Production: Obama Administration Praises Lackluster Oil and Gas Lease Sale

COMMENTARY Coal, Oil, Natural Gas

Production: Obama Administration Praises Lackluster Oil and Gas Lease Sale

Nov 20th, 2012 1 min read
Katie Tubb

Research Fellow, Center for Energy, Climate, and Environment

Katie Tubb is a research fellow for energy and environmental issues at The Heritage Foundation.

Yesterday marked the first oil and gas lease sale of the Obama Administration’s five-year program for the Outer Continental Shelf.

The federal government raked in $157.6 million from more than 20 million offshore acres up for lease in the western Gulf of Mexico.

Secretary of the Interior Ken Salazar praised this routine lease sale as part of President Obama’s “comprehensive, all-of-the-above energy strategy, expanding domestic production, reducing our dependence on foreign oil, and supporting jobs.” But the sale’s low returns show that oil and gas companies aren’t necessarily buying it. For context, the last sale in this region for 21 million acres attracted more than $337 million.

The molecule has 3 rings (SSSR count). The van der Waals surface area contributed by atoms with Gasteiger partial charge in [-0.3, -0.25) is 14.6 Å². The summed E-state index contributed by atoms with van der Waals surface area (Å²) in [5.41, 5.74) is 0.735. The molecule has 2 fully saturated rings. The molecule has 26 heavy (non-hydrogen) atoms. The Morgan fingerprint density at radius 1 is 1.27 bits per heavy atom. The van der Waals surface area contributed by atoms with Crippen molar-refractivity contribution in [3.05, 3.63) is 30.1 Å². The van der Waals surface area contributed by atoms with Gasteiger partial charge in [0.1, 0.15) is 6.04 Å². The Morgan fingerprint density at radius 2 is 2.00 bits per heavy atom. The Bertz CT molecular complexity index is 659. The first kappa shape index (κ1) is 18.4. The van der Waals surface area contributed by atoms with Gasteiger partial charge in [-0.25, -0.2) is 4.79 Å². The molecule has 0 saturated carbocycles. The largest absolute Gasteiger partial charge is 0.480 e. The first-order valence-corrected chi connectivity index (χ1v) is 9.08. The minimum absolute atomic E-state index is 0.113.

The fact remains that President Obama has not led with a strong hand to support growth of energy production on federal lands. Where he and his Administration have not actively blocked energy exploration and production, they have resorted to an environmentally directed “defeat-by-delay” strategy, racking up costs and uncertainty, which exacerbate the financial risks of oil and gas exploration.

Meanwhile, state and private lands have attracted the business and profit of oil and gas companies, outpacing development on federal lands on and off shore.

Along with allowing greater access (as he did in March 2010), President Obama should lead his Administration to create a dependable regulatory process that encourages domestic production. This would not only bring in more revenue for the federal government; it would also enable oil and gas companies—job creators—to invest in the economy, all without a federal dime being spent.

This piece originally appeared in The Daily Signal